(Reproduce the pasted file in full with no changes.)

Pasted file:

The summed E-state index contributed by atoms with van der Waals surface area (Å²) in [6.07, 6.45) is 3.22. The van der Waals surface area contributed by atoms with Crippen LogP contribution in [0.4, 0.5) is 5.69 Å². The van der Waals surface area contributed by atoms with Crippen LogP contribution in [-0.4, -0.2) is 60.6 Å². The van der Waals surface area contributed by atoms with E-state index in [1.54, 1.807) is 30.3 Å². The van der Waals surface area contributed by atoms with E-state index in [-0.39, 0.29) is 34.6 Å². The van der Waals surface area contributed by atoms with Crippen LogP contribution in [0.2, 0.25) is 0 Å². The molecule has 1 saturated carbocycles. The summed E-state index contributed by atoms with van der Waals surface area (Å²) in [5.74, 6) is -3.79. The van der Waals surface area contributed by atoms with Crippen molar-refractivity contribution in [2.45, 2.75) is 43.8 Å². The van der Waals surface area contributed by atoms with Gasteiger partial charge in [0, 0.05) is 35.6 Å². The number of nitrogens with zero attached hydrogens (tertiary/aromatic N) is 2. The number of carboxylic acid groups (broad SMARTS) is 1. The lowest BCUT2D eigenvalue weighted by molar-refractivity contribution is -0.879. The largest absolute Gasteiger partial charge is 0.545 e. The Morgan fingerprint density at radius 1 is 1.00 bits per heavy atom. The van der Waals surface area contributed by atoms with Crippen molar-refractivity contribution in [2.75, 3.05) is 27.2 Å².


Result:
The summed E-state index contributed by atoms with van der Waals surface area (Å²) in [6.07, 6.45) is 3.22. The van der Waals surface area contributed by atoms with Crippen LogP contribution in [0.4, 0.5) is 5.69 Å². The van der Waals surface area contributed by atoms with Crippen LogP contribution in [-0.4, -0.2) is 60.6 Å². The van der Waals surface area contributed by atoms with E-state index in [1.54, 1.807) is 30.3 Å². The van der Waals surface area contributed by atoms with E-state index in [-0.39, 0.29) is 34.6 Å². The van der Waals surface area contributed by atoms with Crippen LogP contribution in [0.2, 0.25) is 0 Å². The molecule has 1 saturated carbocycles. The summed E-state index contributed by atoms with van der Waals surface area (Å²) in [5.74, 6) is -3.79. The van der Waals surface area contributed by atoms with Crippen molar-refractivity contribution in [2.45, 2.75) is 43.8 Å². The van der Waals surface area contributed by atoms with Gasteiger partial charge in [0, 0.05) is 35.6 Å². The number of nitrogens with zero attached hydrogens (tertiary/aromatic N) is 2. The number of carboxylic acid groups (broad SMARTS) is 1. The lowest BCUT2D eigenvalue weighted by molar-refractivity contribution is -0.879. The largest absolute Gasteiger partial charge is 0.545 e. The Morgan fingerprint density at radius 1 is 1.00 bits per heavy atom. The van der Waals surface area contributed by atoms with Crippen molar-refractivity contribution in [2.75, 3.05) is 27.2 Å².